Friday, March 1, 2013

Memories of the ACDA 2007 National Conference in Miami

Hi all, here is a re-run of the guest blog I wrote for last Saturday's Choralnet. I am posting that full content here PLUS way more background info (scroll way down) on the music that Aida Swenson's group sang. Thanks to Aida for sharing this!

You can still sign up to attend the 2013 ACDA National Conference in Dallas- get off that fence and join the fun and excitement of world class music and the amazing fellowship which choral music brings to us all.

Today I am going to relate personally memorable experiences I had at the great conference in Miami in 2007 (to read last week's guest blog about ACDA LA/2005 click here). Believe it or not, this was my first time visiting the state of Florida. New adventures awaited me, and that was obvious in the first hour after getting off the plane from Chicago. I got in a mini-van taxi full of fellow Midwesterners heading from the airport out to Miami Beach. Everyone seemed tired and silent- it was quite eery that no one had anything to say to each other. I sort of settled into this silence, but as we wound our way through the streets of South Beach and started dropping folks off to their hotels I saw an Adonis of a young man with blonde dreadlocks, wearing the tiniest of shorts and nothing else, and with a LARGE albino boa constrictor wrapped around his body. This fellow was just strolling down the street doing his thing, he seemingly wasn't trying to be a Times Square street performer. I finally broke the silence and said deadpan, “Well there's something you don't see in Iowa”, and the whole van erupted into laughter and soon everyone was talking. I felt proud of myself for breaking down the barriers of these folks and I think we all realized that we were in for some fun out South Beach way.

My fellow composer friend Reg Unterseher and I took a chance on a very affordable, vintage South Beach hotel with, however, terrible reviews but a great location- about two blocks from the main conference performing venue and a block from the beach. The hotel was really just fine and everyone was ultra-jealous of our location. Reg and I often have fun rolling the dice in these situations. We'd rather have some adventure and embrace the unknown than wind up at a Sheraton or Hilton.

Reg and I knew we had already hit the jackpot when within the first hours of the conference, we heard The Swingle Singers live for the first time. As they finished their early morning set we looked at each other and said- “Yeah, this is why we are here”. Their beatbox version of  Dido's Lament by Purcell was on the program (see the clip below from a different concert). Yes, I said they beatboxed Purcell.

Other listening experiences awaited us; Mike Scheibe's University of Miami choir was the best university choir I have ever heard (though Kent Hatteberg's choir at the University of Louisville ranks right up there with them, as I have heard them now a few times in recent years- AND, you can hear them in Dallas!). To read my blog from Fall 2011 about the University of Louisville Cardinal Choir, go here.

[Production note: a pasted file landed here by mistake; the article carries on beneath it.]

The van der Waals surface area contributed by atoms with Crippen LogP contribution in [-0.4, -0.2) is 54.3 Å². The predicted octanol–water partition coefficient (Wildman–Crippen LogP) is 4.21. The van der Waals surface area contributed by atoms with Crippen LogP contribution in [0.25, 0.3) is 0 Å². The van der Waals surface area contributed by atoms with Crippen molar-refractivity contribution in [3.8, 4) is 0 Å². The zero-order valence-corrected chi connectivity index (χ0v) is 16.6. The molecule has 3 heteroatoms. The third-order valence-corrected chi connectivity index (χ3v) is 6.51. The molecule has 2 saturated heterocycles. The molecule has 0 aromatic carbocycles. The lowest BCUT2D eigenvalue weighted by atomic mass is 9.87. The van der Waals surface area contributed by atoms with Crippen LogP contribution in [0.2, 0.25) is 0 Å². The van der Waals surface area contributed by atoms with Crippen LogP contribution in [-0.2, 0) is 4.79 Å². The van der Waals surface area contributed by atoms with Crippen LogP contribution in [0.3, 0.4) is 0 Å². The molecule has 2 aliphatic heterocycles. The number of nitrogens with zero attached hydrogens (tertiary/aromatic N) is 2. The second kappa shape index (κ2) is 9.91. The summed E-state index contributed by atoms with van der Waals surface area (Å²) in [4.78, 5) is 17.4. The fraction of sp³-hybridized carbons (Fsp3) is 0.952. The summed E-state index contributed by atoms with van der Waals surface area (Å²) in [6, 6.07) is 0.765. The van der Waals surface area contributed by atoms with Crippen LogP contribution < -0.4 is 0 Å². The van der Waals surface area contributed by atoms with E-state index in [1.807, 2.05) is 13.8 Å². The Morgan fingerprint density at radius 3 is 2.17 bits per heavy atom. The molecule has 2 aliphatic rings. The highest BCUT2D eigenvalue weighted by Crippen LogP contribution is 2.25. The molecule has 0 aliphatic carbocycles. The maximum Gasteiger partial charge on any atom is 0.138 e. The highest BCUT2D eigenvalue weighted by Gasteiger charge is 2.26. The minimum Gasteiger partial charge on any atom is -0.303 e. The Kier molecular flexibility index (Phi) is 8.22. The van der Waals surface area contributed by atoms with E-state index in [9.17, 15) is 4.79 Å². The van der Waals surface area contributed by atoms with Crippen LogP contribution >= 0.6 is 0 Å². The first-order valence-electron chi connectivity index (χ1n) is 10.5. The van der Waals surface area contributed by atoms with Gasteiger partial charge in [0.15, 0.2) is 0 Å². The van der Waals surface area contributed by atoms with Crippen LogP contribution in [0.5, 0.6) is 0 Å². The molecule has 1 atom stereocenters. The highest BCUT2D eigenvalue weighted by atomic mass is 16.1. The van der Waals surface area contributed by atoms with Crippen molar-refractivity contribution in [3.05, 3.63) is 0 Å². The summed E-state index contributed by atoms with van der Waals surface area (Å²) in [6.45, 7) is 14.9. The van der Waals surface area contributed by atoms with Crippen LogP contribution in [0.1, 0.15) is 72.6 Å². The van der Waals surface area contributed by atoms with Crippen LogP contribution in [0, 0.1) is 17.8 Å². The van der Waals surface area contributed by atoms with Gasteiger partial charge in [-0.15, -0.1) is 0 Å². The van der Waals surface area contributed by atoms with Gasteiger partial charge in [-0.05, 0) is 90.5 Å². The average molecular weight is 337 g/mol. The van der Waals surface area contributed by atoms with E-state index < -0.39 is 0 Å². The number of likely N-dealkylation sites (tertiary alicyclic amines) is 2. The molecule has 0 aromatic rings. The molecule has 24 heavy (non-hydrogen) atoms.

A truly mind-blowing experience was hearing the intentional choirs, especially the young singers of Cordana, the Indonesian Children and Youth Choir directed by the absolutely brilliant Aida Swenson (and if I recall correctly, accompanied by adult percussionists). They sang the most wonderful folk music from their country and the electric moment that seared joy into my mind was when they sat on the front edge of the stage and sang a tune called “Rampai Aceh” (see clip below) with the most mesmerizing singing/body motion/hand motion/clapping/tapping on the stage floor acrobatics you will ever see in your lifetime. These amazing body and hand motions were at lightning speed and daredevil in execution, and of course all perfectly synched from performer to performer. Cordana completely brought down the house- everyone there in the audience was delirious with joy. Aida Swenson has graciously given me background material on the singing and dancing- here is the background info on the latter part of the piece:

The Seudati dance is a name of a dance originating from the province of Nanggroe Aceh Darussalam. The dance developed in Aceh over hundreds of years and, originally, did not have any connection to Islam. When the Islamic religion came to Aceh, the Seudati dance became a way of popularizing the teaching of Islam.

The Saman dance is often referred to as the dance with a Thousand Hands. The Saman is, by far, the most well-known  Acehness dance. The number of dancers can vary between eight and twenty. The dance is performed by kneeling in a row and then making various kinds of movements, accompanied by songs and the clapping of hands, slapping of chests ,different part of the body and the slapping of hands on the floor.